In all honesty: I had no idea what to expect when I first opened Stronger, Faster and More Beautiful by Arwen Elys Dayton. The cover features a woman’s face with robot hands which instantly intrigued me and made me think “robots are involved, great!” But then the copy on the inside cover flap felt more like a concept than an explanation so I decided to just go ahead and turn to the first page and start reading. Four pages later, I was hooked and almost didn’t put the book down so I could make it to work on time.
Stronger, Faster and More Beautiful is six connected stories exploring what it means to be human in a world where technological and medical advances keep moving forward and let us repair, enhance, and change our fleshy forms. They start out simple enough in our not so distant future. A young boy receives organs from his sister. A teenage girl is part mechanical after being reconstructed after a car accident. The daughter of a reverend with a change of heart has to try and figure out her own life. And then it starts to get a little stranger as we move much further into the future. A genetically modified boy isn’t quite human. A man who was unwillingly modified to be a part-robotic slave runs for his life in Russia. And finally… two teenagers who are what used to be human in a world that uplifts the genetically modified try to figure out what to do when their entire world changes. Each story builds upon the world established in the one prior and moves us further into the future. They could all be read alone but together they form something special.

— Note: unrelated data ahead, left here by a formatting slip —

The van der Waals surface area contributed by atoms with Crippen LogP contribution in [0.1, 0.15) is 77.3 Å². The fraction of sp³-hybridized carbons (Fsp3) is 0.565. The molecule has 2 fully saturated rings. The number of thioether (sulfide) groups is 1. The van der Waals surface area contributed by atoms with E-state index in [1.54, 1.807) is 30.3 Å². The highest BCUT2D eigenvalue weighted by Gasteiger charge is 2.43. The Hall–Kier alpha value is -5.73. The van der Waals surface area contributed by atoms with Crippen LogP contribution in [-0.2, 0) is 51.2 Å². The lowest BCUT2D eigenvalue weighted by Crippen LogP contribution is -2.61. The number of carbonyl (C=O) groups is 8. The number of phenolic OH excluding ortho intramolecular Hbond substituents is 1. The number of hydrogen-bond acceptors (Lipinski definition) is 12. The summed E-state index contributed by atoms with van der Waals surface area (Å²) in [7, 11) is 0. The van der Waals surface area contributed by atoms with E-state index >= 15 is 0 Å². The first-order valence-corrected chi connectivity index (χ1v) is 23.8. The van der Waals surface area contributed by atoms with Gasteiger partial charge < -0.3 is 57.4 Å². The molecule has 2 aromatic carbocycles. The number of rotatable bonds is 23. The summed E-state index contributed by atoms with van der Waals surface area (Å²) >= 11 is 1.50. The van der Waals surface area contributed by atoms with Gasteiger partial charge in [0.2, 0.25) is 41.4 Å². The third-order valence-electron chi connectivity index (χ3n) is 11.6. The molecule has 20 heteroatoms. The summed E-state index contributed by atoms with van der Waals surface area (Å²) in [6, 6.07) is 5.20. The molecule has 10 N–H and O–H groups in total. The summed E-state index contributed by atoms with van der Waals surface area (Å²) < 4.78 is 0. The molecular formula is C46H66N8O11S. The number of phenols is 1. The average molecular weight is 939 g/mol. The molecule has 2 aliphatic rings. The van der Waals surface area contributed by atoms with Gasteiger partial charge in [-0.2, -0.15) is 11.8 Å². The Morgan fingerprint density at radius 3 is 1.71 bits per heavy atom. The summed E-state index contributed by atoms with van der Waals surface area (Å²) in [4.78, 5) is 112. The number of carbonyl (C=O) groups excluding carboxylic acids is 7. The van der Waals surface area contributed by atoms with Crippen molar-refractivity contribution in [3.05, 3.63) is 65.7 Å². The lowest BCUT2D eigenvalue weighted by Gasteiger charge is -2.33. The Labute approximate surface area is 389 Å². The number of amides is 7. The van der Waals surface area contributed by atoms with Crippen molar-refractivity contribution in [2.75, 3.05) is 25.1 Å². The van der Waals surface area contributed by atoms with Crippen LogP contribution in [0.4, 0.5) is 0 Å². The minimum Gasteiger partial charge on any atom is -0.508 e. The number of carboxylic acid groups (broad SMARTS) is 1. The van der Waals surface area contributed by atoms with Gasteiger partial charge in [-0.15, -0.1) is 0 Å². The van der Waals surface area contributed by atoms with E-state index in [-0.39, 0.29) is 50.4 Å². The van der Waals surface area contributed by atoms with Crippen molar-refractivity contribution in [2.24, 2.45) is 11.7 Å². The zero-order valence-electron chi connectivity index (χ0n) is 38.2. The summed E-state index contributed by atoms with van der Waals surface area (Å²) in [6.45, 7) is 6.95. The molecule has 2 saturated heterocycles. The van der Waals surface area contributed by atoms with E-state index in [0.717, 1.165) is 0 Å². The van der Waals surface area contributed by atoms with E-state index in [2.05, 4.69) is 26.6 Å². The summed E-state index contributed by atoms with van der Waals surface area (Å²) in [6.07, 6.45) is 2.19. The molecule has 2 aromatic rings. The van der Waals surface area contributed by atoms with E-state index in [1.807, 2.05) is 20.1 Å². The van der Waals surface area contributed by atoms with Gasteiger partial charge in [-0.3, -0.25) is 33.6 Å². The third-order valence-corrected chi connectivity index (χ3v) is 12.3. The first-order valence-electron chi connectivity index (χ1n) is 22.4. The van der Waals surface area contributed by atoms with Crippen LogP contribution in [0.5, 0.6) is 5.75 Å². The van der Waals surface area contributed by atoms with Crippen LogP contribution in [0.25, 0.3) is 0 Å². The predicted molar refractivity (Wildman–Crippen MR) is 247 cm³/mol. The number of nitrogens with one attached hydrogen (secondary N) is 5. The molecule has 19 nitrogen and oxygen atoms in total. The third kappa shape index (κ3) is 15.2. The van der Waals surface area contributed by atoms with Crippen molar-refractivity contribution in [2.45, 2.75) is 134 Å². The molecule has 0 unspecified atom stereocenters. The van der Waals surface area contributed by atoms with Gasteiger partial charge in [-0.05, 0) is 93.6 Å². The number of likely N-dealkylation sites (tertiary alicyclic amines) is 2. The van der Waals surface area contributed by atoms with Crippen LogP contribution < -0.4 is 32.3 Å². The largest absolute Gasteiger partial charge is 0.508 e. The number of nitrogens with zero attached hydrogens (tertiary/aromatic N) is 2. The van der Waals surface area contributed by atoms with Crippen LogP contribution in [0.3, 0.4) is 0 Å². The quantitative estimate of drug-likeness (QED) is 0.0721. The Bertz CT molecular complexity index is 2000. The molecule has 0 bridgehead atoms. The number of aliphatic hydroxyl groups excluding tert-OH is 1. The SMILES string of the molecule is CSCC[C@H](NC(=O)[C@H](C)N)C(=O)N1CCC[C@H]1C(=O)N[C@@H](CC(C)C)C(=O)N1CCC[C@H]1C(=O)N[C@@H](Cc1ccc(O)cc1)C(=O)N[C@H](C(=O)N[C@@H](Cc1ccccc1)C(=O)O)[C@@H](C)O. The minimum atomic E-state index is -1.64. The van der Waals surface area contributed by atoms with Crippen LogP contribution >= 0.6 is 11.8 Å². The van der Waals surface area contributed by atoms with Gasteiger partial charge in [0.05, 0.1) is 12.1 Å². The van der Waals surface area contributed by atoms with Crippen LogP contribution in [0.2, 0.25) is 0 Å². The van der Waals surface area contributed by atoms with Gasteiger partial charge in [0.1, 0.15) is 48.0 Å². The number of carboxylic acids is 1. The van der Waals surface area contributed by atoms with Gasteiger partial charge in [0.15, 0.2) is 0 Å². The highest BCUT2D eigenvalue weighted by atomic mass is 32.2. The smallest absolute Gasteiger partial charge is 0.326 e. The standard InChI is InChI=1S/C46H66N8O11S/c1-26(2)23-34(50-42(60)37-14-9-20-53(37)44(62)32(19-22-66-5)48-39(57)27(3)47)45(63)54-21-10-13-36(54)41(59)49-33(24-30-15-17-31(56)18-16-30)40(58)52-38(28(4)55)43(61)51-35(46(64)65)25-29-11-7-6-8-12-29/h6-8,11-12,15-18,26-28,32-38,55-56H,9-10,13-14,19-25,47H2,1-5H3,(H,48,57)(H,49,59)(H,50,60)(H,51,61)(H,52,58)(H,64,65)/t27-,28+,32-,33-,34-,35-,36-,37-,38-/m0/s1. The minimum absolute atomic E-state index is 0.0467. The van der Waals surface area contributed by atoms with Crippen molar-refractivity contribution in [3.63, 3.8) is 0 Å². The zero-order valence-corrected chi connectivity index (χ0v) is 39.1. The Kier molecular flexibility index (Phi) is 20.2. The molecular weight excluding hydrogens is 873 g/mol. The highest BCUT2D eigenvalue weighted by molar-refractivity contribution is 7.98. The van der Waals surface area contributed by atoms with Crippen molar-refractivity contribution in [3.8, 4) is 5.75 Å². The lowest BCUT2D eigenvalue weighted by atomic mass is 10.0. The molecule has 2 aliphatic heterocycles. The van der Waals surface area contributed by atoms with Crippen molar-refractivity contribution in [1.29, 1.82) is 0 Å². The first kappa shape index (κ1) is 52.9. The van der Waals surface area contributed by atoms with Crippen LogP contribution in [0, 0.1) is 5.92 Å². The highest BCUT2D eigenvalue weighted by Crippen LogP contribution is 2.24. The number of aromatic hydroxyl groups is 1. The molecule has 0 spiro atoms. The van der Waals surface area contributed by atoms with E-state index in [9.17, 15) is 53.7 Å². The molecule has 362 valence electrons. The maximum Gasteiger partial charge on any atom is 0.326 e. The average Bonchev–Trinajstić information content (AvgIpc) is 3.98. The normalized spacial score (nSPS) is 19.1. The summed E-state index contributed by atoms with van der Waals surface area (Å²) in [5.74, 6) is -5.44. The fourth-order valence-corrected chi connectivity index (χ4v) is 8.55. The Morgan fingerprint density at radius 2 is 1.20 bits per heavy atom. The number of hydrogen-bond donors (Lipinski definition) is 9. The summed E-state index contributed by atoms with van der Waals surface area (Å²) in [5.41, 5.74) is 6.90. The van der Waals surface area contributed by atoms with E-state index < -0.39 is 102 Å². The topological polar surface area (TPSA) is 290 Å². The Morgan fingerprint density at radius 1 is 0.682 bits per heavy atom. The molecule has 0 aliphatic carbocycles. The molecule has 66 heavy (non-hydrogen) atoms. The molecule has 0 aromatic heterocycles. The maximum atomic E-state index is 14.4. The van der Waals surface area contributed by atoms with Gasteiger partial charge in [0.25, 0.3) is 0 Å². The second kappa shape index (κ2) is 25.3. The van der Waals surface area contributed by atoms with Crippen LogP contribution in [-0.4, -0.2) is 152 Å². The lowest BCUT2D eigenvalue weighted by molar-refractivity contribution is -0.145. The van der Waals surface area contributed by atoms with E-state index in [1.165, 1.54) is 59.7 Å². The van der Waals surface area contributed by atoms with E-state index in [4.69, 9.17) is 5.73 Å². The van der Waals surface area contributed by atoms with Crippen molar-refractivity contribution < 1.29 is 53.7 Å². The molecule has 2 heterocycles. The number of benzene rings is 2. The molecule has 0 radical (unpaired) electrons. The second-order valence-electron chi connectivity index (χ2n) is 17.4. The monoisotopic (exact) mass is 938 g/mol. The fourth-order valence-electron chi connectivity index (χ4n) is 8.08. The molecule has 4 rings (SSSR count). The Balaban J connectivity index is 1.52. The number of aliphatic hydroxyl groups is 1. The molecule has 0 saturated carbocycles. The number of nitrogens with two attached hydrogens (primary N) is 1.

Admittedly, I didn’t love every story as much as some of the others but every one of them made me think and wonder if this is really the path that humanity in the United States might take. That’s part of what makes this book disturbing at times. While the final story feels a little outlandish with the state of the world, the five prior make its scenario totally plausible. In all honesty, I’m not sure how I feel about how things wrap up but I can understand and respect how Dayton got there which is ultimately more important. My favorite of the stories is probably the second one where Milla struggles with what her body has become in a world where this isn’t considered normal yet. Give me all the partially robot girls and their internal struggles with trying to still feel human.
Ultimately, Stronger, Faster and More Beautiful is one of those books that’s hard to discuss without spoilers because each part is an experience. If you’re interested in a look at the potential path of humanity from an intimate and personal level, this is the book for you. If you’re even mildly intrigued by this book, pick it up. I highly doubt you’ll regret it.
Wunderkind PR/Delacorte Press provided a copy of the book for review purposes.